Spanish pianist Josu De Solaun fixes his gaze on the Dvorak concerto score he’ll perform with the Port Angeles Symphony this Saturday. (photo by Diane Urbani de la Paz)

Spanish pianist Josu De Solaun fixes his gaze on the Dvorak concerto score he’ll perform with the Port Angeles Symphony this Saturday. (photo by Diane Urbani de la Paz)

Soloist returns to Port Angeles

Symphony concert Saturday

By Diane Urbani de la Paz

for Peninsula Daily News

PORT ANGELES — This long-awaited evening is filled with light.

So said two longtime friends, conductor Jonathan Pasternack and pianist Josu De Solaun, of their concert with the Port Angeles Symphony on Saturday night.

They have performed together in Europe and the United States 10 times before this, but Saturday’s event is unusual. Its centerpiece, the Dvorak Concerto for Piano, is a kind of “ugly duckling,” De Solaun said — one he and the orchestra intend to transform into a swan.

Spring is here, after all.

The symphony will take the stage with De Solaun as guest soloist at 7:30 p.m. at the Port Angeles High School Performing Arts Center, 304 E. Park Ave., following Pasternack’s brief pre-concert talk at 6:30 p.m.

The public also is invited to the dress rehearsal at the same venue at 10 a.m. Saturday.

Tickets are available at portangelessymphony.org, at Port Book and News in downtown Port Angeles and at the door. As with the rest of the dates in this 90th anniversary season, concert-goers 18 and younger are admitted free with a ticketed patron.

For information, contact the symphony office at 360-457-5579 or pasymphony@olypen.com.

The Dvorak piano concerto is often overlooked. It is difficult to play. And De Solaun loves it that way. Its first movement is all about heroic drama; then comes the second movement, which he calls “a prayer and a love declaration.”

The concerto then moves into a more joyful place, expressing Dvorak’s love for the pastoral countryside.

“The feeling at the end is one of radiance,” De Solaun said. “The music ends with jubilation.”

The pianist played this concerto a couple of months ago in his hometown of Valencia, Spain, one of many cities where he has traveled since last summer. De Solaun also has given piano recitals in Vatican City, Lucca and Imola, Italy, Porto, Portugal, and Hamburg, Germany, and he has performed with orchestras in Cluj and Ploiesti, Romania. In his home country of Spain, he has given concerts in Cordoba, Granada, Alicante, Malaga, Bilbao and in Madrid, where he lives.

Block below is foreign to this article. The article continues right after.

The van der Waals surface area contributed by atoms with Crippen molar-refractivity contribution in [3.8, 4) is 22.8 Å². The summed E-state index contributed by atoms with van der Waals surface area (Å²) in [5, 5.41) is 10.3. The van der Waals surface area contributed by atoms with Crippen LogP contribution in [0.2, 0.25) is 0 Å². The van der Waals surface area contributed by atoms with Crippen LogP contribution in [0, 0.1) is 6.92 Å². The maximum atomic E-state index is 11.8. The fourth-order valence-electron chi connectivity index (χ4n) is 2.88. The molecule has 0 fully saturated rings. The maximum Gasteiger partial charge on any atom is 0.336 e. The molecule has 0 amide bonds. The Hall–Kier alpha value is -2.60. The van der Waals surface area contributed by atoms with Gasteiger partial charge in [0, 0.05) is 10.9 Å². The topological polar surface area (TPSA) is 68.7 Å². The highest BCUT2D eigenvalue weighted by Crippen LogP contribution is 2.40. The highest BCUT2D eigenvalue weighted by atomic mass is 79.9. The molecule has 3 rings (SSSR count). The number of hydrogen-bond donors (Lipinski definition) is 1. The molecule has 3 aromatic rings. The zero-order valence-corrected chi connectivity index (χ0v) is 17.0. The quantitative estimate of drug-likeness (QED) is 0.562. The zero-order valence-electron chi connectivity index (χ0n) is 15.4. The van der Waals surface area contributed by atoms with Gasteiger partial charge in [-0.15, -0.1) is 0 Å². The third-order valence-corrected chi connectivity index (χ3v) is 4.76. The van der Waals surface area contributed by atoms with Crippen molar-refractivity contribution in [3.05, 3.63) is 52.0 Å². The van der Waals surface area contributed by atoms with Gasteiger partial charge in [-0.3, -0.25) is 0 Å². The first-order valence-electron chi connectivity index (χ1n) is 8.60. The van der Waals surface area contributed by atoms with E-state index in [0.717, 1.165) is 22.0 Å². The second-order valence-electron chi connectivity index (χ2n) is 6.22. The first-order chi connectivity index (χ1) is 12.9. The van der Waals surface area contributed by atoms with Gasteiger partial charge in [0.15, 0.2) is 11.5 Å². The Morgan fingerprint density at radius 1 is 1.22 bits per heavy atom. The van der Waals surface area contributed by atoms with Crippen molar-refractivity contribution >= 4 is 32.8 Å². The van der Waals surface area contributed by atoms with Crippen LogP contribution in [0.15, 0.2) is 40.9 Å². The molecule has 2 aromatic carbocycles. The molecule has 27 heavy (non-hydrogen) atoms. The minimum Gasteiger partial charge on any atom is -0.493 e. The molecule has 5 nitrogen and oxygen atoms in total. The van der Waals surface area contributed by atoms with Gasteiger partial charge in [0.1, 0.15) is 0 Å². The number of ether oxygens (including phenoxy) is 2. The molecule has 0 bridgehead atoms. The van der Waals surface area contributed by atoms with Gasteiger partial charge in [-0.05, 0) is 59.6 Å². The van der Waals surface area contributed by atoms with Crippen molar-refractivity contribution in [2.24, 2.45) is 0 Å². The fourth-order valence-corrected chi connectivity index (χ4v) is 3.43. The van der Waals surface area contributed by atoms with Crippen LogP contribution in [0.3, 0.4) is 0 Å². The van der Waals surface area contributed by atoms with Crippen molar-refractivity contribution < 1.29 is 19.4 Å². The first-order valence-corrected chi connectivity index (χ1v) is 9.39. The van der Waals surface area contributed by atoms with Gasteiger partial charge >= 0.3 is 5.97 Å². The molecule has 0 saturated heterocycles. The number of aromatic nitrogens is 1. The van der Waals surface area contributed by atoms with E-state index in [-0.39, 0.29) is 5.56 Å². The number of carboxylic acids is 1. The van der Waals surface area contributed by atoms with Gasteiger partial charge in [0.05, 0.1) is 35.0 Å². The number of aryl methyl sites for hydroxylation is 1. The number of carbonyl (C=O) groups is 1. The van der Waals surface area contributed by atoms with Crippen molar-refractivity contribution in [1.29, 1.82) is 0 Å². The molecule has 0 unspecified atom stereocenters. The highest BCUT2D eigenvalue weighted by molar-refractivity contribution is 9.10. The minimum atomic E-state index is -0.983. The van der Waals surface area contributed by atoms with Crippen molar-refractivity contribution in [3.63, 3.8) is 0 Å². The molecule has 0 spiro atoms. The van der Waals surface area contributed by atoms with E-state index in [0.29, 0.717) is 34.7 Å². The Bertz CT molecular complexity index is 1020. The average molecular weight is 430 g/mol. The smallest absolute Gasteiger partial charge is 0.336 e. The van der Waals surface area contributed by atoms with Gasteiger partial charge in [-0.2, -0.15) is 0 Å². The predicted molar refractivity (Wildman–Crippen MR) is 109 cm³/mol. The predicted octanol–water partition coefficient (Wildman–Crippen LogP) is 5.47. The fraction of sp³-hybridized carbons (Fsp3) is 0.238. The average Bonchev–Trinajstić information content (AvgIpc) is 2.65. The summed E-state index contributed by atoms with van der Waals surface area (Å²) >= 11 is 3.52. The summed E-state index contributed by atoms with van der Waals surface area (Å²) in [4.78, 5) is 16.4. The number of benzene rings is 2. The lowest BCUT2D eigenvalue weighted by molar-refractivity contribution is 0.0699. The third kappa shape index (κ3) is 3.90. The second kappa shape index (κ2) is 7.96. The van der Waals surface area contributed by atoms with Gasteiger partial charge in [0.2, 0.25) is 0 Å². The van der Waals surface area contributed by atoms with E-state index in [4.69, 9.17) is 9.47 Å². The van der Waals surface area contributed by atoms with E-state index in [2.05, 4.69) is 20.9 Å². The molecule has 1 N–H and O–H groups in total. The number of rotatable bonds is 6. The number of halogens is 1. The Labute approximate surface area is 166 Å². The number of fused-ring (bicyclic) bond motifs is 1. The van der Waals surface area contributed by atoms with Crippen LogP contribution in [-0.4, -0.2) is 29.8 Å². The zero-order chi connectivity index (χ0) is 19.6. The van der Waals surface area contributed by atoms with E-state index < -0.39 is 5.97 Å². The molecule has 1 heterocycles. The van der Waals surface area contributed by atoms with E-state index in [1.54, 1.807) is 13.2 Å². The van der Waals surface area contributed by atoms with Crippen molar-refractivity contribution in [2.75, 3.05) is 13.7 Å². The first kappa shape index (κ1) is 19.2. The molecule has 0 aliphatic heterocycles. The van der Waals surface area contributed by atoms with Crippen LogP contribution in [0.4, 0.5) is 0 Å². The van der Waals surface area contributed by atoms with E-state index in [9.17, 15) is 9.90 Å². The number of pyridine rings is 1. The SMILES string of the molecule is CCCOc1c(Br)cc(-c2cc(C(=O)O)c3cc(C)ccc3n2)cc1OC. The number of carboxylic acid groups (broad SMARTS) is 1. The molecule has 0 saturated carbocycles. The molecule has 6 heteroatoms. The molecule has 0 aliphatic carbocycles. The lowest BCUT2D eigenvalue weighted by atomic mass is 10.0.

Now that De Solaun is in Port Angeles, he marvels at the last time he joined the orchestra here. It was Feb. 22, 2020, less than a month before all concerts and touring stopped.

Three years later, De Solaun is delighted to have journeyed across an ocean and a continent to the far Northwest. A main reason is he gets to give a concert with Pasternack, the music director who is his kindred spirit. The two have “a musical and a human friendship,” De Solaun said. To them both, music is sacred.

“We feel music on a very similar wavelength. There are a lot of things we don’t have to speak about,” said the pianist.

The two met when both were university professors nearly a decade ago. They have since recorded two CDs with the Czech Republic’s Moravian Philharmonic Orchestra that will be released later this year.

In addition, De Solaun recently won an International Classical Music Award — akin to a Grammy in the classical music world — for his recording of Haydn solo piano sonatas.

For Saturday’s performance, Pasternack chose two musical works that resonate with the Dvorak concerto: Martinu’s “Memorial to Lidice” and Brahms’ Symphony No. 2 in D major.

The Martinu “crosses all divides. It’s a very moving and sincere musical tribute to the Czech people,” Pasternack said.

As for the Brahms symphony, the evening’s finale: It represents the connection between Dvorak and Brahms. The two worked together, were friends and had great respect for each other.

De Solaun arrived in Port Angeles a full eight days before this concert. With Pasternack conducting, “I always have to be very well-prepared,” the pianist said.

“He’s no joke. He knows the score very well,” he added before sitting down at his friend’s piano.

After a few flourishes through Gershwin’s “Rhapsody in Blue,” De Solaun turned his gaze to the Dvorak concerto score. His face turning serious, he thanked his visitor and said, “I have to practice.”

________

Diane Urbani de la Paz is freelance writer and photographer living in Port Townsend.

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